Brothers Nicholas and Lucas Comanici shared a background in the screen printing industry. After working for larger companies, they decided to strike out on their own with a niche market in mind. In 2011, the pair launched Seneca Press in Pittsburgh, Pennsylvania with a plan to focus on small-batch water-based printing.
“We work with a lot of independent artists, a lot of small and medium-sized brands, the outdoor community, the climbing community, the fly fishing community and a lot of small makers,” Nicholas Comanici explained. “We do appeal to that small and medium-sized niche that has kind of a cult following.
“We try to work with as many independent artists as possible.”
Most of the printing runs at Seneca Press are single color and between 50 and 200 items. Seneca’s shop features two manual presses – an M&R™ Sidewinder™ and a six station Anatol Lightning – run primarily by Nicholas and Lucas.
The M&R™ is original to the Seneca Press operation, while the Anatol was added three years ago. The brothers were shopping around for an automatic press and were drawn to Anatol’s technology. They decided to stay manual after making the decision to keep the operation small rather than trying to expand, Nicholas said.
Nicholas and Lucas had planned to add another Sidewinder™ but opted for the Lightning because they felt it provided higher quality for a lower price. Since then they have been pleased with their decision.
“We like the Anatol better than the Sidewinder™,” Nicholas stated.
“The Lightning features spring-loaded heads that easily lift up after a print is placed while the Sidewinder™’s heads have to physically be lifted, something that becomes cumbersome when printing a full run,” according to Nicholas.
With the M&R™, screens only can be clamped in two places, while the Anatol has two clips per side. This allows for manual manipulation to place prints just right.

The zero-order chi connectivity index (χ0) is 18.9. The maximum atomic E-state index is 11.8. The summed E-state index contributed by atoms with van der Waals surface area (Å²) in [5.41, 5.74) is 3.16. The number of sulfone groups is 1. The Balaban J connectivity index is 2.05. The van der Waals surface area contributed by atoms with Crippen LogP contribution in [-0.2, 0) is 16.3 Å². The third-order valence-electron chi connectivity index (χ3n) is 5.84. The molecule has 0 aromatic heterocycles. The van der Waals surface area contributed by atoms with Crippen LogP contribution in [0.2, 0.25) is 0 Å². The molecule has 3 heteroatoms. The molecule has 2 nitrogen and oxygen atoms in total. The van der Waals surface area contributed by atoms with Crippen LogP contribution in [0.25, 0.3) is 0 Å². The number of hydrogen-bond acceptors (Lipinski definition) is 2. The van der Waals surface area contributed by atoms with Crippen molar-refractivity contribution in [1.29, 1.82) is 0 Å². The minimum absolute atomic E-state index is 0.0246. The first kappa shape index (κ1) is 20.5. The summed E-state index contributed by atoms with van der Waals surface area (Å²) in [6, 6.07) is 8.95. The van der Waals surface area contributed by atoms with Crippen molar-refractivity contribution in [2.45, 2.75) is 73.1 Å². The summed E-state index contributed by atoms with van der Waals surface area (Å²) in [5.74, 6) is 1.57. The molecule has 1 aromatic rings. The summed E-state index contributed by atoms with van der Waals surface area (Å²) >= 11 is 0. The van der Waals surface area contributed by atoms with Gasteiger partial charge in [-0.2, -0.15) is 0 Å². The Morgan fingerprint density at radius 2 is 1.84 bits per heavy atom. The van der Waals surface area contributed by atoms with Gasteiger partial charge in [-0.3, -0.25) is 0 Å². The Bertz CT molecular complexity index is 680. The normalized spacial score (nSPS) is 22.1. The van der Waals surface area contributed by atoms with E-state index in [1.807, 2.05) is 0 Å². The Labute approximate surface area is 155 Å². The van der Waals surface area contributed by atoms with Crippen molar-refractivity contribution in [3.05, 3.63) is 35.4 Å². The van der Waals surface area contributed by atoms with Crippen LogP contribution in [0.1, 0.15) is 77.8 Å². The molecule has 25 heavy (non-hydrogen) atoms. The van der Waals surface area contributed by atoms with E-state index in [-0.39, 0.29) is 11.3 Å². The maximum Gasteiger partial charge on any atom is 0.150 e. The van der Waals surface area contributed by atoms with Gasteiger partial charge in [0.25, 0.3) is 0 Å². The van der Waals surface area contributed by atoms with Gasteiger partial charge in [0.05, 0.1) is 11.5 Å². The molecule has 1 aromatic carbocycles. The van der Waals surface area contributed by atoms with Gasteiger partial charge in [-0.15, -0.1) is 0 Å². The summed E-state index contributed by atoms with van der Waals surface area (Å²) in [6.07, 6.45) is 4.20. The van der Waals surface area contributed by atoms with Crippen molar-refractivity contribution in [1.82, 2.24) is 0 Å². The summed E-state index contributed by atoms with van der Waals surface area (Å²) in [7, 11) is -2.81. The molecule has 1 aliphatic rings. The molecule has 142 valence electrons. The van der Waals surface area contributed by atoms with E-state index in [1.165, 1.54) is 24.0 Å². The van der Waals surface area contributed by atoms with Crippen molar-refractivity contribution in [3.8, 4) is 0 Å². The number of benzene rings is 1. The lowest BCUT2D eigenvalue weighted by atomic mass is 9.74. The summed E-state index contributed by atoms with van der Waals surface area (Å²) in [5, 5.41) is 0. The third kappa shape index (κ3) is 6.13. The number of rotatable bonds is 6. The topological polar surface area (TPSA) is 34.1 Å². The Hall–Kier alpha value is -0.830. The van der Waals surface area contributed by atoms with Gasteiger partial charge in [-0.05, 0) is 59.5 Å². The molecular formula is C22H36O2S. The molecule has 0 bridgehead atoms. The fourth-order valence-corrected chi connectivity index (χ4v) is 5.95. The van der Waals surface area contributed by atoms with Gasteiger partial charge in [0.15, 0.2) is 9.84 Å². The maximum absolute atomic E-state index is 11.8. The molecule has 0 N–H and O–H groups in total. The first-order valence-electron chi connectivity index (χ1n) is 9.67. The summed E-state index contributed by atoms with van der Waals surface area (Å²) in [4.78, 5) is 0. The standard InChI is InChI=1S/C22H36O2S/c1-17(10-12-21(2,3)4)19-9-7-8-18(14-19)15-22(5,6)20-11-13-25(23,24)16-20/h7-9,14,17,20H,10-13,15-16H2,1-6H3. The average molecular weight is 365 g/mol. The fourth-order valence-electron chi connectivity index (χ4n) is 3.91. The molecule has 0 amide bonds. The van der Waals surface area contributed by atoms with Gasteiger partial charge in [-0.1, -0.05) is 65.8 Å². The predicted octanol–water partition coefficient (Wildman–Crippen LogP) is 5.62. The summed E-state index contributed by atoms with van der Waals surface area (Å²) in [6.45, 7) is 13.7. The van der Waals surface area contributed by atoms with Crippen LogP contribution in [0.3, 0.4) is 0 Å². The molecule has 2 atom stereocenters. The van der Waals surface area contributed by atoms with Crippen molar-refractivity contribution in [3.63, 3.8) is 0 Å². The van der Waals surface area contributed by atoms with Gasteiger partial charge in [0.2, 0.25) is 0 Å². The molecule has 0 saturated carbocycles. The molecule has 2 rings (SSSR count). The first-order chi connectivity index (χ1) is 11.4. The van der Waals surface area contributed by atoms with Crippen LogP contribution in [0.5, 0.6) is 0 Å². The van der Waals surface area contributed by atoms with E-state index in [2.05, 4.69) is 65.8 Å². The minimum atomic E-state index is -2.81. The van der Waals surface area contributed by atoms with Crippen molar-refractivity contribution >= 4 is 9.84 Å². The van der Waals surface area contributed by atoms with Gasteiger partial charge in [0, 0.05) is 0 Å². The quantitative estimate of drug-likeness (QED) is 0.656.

“The way the side clamps work, on the M&R™ when you clamp down, there’s only one adjustment. If your screen is slightly crooked, sometimes it’s difficult to adjust or compensate for that. With the Anatol, there’s two points of contact on each side. It allows you to do some maneuvering,” Nicholas explained. “We’re always doing that.”
As such, Nicholas said the Lightning is the go-to machine for Seneca Press, and the M&R™ generally is only used when both presses are in operation.
Nicholas would advise any shop looking at manual presses to consider the Lightning.
“The usability is really good; the price point is really good; the quality is really good,” Nicholas said. “We were able to get it quickly. The parts are easy to get.”
For shops looking to grow their operations, Nicholas said an automatic press would be the way to go, but for Seneca Press and their small-batch model, the manual Lightning meets their needs perfectly.
“Ultimately, getting an auto would be the route to go. We just run our shop differently. We just do smaller runs,” Nicholas said.
However, he added, “You should have at least one manual press in your shop to do odd jobs.”